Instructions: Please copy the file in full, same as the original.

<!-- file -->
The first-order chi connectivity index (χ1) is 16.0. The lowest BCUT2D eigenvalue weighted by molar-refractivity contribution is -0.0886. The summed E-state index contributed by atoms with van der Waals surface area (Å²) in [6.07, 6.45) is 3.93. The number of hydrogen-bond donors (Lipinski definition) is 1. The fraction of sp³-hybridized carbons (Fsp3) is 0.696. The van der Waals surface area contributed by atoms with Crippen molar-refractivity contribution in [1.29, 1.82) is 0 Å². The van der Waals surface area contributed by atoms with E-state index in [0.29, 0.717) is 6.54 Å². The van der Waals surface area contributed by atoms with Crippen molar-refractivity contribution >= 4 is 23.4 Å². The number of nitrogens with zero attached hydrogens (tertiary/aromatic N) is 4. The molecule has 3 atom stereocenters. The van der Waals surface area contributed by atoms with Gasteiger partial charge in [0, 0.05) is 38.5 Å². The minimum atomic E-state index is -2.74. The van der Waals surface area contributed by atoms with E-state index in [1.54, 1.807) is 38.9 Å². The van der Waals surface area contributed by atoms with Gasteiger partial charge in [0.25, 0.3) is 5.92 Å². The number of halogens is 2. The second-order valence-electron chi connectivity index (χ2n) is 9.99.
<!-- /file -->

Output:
The first-order chi connectivity index (χ1) is 16.0. The lowest BCUT2D eigenvalue weighted by molar-refractivity contribution is -0.0886. The summed E-state index contributed by atoms with van der Waals surface area (Å²) in [6.07, 6.45) is 3.93. The number of hydrogen-bond donors (Lipinski definition) is 1. The fraction of sp³-hybridized carbons (Fsp3) is 0.696. The van der Waals surface area contributed by atoms with Crippen molar-refractivity contribution in [1.29, 1.82) is 0 Å². The van der Waals surface area contributed by atoms with E-state index in [0.29, 0.717) is 6.54 Å². The van der Waals surface area contributed by atoms with Crippen molar-refractivity contribution >= 4 is 23.4 Å². The number of nitrogens with zero attached hydrogens (tertiary/aromatic N) is 4. The molecule has 3 atom stereocenters. The van der Waals surface area contributed by atoms with Gasteiger partial charge in [0, 0.05) is 38.5 Å². The minimum atomic E-state index is -2.74. The van der Waals surface area contributed by atoms with E-state index in [1.54, 1.807) is 38.9 Å². The van der Waals surface area contributed by atoms with Gasteiger partial charge in [0.25, 0.3) is 5.92 Å². The number of halogens is 2. The second-order valence-electron chi connectivity index (χ2n) is 9.99.